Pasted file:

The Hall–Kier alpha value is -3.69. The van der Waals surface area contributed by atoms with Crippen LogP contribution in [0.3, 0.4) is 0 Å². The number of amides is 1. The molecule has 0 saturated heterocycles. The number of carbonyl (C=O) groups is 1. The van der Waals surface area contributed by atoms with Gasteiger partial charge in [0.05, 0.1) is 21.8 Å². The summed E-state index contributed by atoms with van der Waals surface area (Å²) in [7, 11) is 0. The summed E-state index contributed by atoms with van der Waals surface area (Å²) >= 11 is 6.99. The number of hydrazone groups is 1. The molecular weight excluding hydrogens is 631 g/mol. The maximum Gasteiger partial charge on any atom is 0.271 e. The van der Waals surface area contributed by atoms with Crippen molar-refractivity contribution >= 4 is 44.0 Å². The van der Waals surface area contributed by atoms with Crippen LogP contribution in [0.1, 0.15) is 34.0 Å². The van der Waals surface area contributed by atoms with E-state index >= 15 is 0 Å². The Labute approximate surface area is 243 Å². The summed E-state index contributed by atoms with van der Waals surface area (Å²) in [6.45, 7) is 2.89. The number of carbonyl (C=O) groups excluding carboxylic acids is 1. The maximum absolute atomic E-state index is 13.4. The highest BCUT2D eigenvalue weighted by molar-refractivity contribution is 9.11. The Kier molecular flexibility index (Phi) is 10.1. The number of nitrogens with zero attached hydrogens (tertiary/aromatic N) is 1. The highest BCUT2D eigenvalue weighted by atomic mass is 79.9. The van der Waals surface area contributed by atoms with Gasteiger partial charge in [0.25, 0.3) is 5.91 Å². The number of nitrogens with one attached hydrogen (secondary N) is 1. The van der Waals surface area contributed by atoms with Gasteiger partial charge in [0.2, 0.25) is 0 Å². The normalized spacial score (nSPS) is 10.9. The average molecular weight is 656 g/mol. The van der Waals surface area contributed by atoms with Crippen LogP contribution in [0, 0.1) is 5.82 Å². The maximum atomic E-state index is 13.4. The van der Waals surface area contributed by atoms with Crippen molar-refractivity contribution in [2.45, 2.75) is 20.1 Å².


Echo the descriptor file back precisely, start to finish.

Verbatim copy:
The Hall–Kier alpha value is -3.69. The van der Waals surface area contributed by atoms with Crippen LogP contribution in [0.3, 0.4) is 0 Å². The number of amides is 1. The molecule has 0 saturated heterocycles. The number of carbonyl (C=O) groups is 1. The van der Waals surface area contributed by atoms with Gasteiger partial charge in [0.05, 0.1) is 21.8 Å². The summed E-state index contributed by atoms with van der Waals surface area (Å²) in [7, 11) is 0. The summed E-state index contributed by atoms with van der Waals surface area (Å²) >= 11 is 6.99. The number of hydrazone groups is 1. The molecular weight excluding hydrogens is 631 g/mol. The maximum Gasteiger partial charge on any atom is 0.271 e. The van der Waals surface area contributed by atoms with Crippen molar-refractivity contribution >= 4 is 44.0 Å². The van der Waals surface area contributed by atoms with Crippen LogP contribution in [0.1, 0.15) is 34.0 Å². The van der Waals surface area contributed by atoms with E-state index >= 15 is 0 Å². The Labute approximate surface area is 243 Å². The summed E-state index contributed by atoms with van der Waals surface area (Å²) in [6.45, 7) is 2.89. The number of carbonyl (C=O) groups excluding carboxylic acids is 1. The maximum absolute atomic E-state index is 13.4. The highest BCUT2D eigenvalue weighted by molar-refractivity contribution is 9.11. The Kier molecular flexibility index (Phi) is 10.1. The number of nitrogens with zero attached hydrogens (tertiary/aromatic N) is 1. The highest BCUT2D eigenvalue weighted by atomic mass is 79.9. The van der Waals surface area contributed by atoms with Gasteiger partial charge in [0.25, 0.3) is 5.91 Å². The number of nitrogens with one attached hydrogen (secondary N) is 1. The van der Waals surface area contributed by atoms with Gasteiger partial charge in [0.2, 0.25) is 0 Å². The normalized spacial score (nSPS) is 10.9. The average molecular weight is 656 g/mol. The van der Waals surface area contributed by atoms with Crippen LogP contribution in [0, 0.1) is 5.82 Å². The maximum atomic E-state index is 13.4. The van der Waals surface area contributed by atoms with Crippen molar-refractivity contribution in [2.45, 2.75) is 20.1 Å².